Hingorani said it's because even those early tumors have actually already spread.

"They enter the bloodstream and find a way to survive in other organs at the microscopic level, so what looks like the clinical stage to our eye is really a micro-metastatic stage 4 tumor," he said.

Finding a good screening test for pancreatic cancer would be the Holy Grail for this killer, said Hingorani. Pancreatic cancer also doesn't put the immune system on high alert, so it's difficult to pick up on it through lab results that might flag other tumors.

"It doesn't respect the rules, or at least the main tenets we've learned about cancer biology," Hingorani said.

But he and colleagues in the field have begun to find ways to out-think tricky pancreatic cancer cells using molecular biology and immunotherapy techniques, and they're beginning to move their research out of lab dishes and lab animals and into human tests. One technique involves targeting certain aspects of a pancreas tumor cell that essentially primes it to become receptive to drug therapies that work in other cancers — a sort of one-two punch.

Hingorani's work is fueled by personal experience, he said. His own father was diagnosed with pancreatic cancer and died from the disease 19 years ago.

"He became one of the first patients I took care of as an attending physician and I'm still trying to settle the score," he said.

His hope for the future of pancreatic cancer: "It's an all-out assault on multiple fronts. First and foremost we want to take care of that vast majority of patients diagnosed too late, who don't have a chance for a cure. For those patients we want to take advantage of combined therapies that target different cellular compartments and aspects of tumor physiology."

For those who focus on this disease and have been doing it for a long time, Hingorani said, "We can describe those one or two or a handful of patients who live six, seven, eight years. I know a local case of a 10- or 11-year survivor. But the fact that I can picture in my mind these people shows you what a rare event long-term survival is and where we need to be."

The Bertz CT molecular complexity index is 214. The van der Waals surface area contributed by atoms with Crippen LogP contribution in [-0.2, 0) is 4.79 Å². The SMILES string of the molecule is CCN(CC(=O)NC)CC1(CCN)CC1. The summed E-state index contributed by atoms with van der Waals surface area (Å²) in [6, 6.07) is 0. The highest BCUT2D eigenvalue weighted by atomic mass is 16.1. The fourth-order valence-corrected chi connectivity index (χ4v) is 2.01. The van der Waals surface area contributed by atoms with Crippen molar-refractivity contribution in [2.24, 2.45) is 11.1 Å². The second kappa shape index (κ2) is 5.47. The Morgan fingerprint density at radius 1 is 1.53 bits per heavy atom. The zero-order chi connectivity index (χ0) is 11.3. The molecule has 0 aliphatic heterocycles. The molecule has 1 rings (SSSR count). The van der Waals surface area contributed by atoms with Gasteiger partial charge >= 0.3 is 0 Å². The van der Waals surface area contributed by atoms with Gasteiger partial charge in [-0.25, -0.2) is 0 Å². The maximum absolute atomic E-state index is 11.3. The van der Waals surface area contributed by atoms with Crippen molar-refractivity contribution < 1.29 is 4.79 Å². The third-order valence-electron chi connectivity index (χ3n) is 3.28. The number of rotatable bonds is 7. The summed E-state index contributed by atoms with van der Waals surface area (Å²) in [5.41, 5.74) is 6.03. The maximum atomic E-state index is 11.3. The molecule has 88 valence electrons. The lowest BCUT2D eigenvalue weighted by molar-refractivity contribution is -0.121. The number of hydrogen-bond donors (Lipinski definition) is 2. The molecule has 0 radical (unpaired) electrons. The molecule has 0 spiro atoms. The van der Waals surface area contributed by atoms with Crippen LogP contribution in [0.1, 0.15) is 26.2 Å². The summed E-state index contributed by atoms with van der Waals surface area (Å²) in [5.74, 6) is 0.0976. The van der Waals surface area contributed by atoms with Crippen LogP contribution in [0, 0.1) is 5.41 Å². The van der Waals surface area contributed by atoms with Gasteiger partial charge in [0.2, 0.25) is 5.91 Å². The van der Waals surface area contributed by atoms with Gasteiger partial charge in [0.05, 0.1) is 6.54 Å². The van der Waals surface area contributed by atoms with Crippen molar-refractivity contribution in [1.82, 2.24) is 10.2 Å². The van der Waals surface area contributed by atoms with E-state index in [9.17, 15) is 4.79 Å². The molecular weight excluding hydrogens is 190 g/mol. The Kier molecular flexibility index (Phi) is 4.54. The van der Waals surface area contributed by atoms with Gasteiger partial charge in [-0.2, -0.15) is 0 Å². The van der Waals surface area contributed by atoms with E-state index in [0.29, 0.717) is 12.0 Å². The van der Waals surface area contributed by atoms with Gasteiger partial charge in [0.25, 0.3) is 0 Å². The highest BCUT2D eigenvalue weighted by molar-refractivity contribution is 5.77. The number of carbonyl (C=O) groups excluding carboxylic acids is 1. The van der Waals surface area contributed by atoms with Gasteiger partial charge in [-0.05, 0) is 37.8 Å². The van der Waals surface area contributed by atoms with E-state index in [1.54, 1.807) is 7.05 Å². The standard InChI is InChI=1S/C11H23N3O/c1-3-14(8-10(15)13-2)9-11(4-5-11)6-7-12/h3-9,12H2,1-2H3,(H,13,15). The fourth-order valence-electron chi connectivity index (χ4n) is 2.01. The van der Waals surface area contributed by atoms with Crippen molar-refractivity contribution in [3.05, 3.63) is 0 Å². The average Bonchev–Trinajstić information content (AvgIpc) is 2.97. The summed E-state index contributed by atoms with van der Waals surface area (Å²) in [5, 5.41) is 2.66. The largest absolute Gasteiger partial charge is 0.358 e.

U.S. Supreme Court Justice Ruth Bader Ginsburg, diagnosed in 2009, is one of those people. Unlike most, her tumor was discovered very early during a routine check-up and she underwent surgery to remove the one centimeter-long growth.

As for Levine, he too has undergone surgery. He's seen his cancer spread to the lungs and remit, was bed-bound for months at one point, has undergone a couple of types of chemotherapy (and remains on chemo long-term), and has arrived in a good place now.

"When I have my CAT scans every quarter there is no evidence of disease," he said.

Levine knows he's one of the lucky ones. Two years out from his diagnosis, he's had the chance to vacation again with his wife and he's hoping to take part in his third Ironman Triathlon in Hawaii this coming October, if race officials will allow it.

"Four out of five diagnosed are gone within the first four months. Right now, I'm almost cancer free. We're keeping our fingers crossed," he said.

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    Mary Brophy Marcus covers health and wellness for CBSNews.com